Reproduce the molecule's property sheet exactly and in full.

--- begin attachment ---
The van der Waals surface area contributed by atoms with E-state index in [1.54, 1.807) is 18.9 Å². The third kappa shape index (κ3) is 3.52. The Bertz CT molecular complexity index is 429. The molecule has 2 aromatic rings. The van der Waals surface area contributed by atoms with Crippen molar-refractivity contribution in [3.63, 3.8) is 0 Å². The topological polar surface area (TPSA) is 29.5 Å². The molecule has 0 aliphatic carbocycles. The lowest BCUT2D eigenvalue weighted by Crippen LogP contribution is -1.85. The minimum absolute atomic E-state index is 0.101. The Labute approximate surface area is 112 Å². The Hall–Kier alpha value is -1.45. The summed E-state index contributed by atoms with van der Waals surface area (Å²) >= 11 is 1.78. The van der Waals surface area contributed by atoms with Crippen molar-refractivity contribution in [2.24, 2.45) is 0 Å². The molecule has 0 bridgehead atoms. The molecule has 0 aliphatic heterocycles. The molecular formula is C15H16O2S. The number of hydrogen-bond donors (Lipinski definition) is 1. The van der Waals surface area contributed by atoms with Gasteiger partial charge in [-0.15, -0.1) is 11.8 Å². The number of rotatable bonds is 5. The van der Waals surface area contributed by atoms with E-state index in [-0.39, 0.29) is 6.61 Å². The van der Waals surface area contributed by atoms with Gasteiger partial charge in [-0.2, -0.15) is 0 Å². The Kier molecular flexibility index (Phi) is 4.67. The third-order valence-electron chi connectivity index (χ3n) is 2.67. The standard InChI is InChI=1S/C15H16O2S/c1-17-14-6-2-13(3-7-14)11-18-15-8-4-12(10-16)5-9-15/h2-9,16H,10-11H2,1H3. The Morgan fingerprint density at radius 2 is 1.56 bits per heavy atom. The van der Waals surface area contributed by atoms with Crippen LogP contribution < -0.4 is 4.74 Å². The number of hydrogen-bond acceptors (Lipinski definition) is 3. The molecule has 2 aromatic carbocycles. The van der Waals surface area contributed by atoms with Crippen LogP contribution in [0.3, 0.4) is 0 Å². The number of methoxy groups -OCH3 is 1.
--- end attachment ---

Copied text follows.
The van der Waals surface area contributed by atoms with E-state index in [1.54, 1.807) is 18.9 Å². The third kappa shape index (κ3) is 3.52. The Bertz CT molecular complexity index is 429. The molecule has 2 aromatic rings. The van der Waals surface area contributed by atoms with Crippen molar-refractivity contribution in [3.63, 3.8) is 0 Å². The topological polar surface area (TPSA) is 29.5 Å². The molecule has 0 aliphatic carbocycles. The lowest BCUT2D eigenvalue weighted by Crippen LogP contribution is -1.85. The minimum absolute atomic E-state index is 0.101. The Labute approximate surface area is 112 Å². The Hall–Kier alpha value is -1.45. The summed E-state index contributed by atoms with van der Waals surface area (Å²) >= 11 is 1.78. The van der Waals surface area contributed by atoms with Crippen molar-refractivity contribution in [2.24, 2.45) is 0 Å². The molecule has 0 bridgehead atoms. The molecule has 0 aliphatic heterocycles. The molecular formula is C15H16O2S. The number of hydrogen-bond donors (Lipinski definition) is 1. The van der Waals surface area contributed by atoms with Gasteiger partial charge in [-0.15, -0.1) is 11.8 Å². The number of rotatable bonds is 5. The van der Waals surface area contributed by atoms with E-state index in [-0.39, 0.29) is 6.61 Å². The van der Waals surface area contributed by atoms with Gasteiger partial charge in [-0.2, -0.15) is 0 Å². The Kier molecular flexibility index (Phi) is 4.67. The third-order valence-electron chi connectivity index (χ3n) is 2.67. The standard InChI is InChI=1S/C15H16O2S/c1-17-14-6-2-13(3-7-14)11-18-15-8-4-12(10-16)5-9-15/h2-9,16H,10-11H2,1H3. The Morgan fingerprint density at radius 2 is 1.56 bits per heavy atom. The van der Waals surface area contributed by atoms with Crippen LogP contribution < -0.4 is 4.74 Å². The number of hydrogen-bond acceptors (Lipinski definition) is 3. The molecule has 2 aromatic carbocycles. The van der Waals surface area contributed by atoms with Crippen LogP contribution in [0.3, 0.4) is 0 Å². The number of methoxy groups -OCH3 is 1.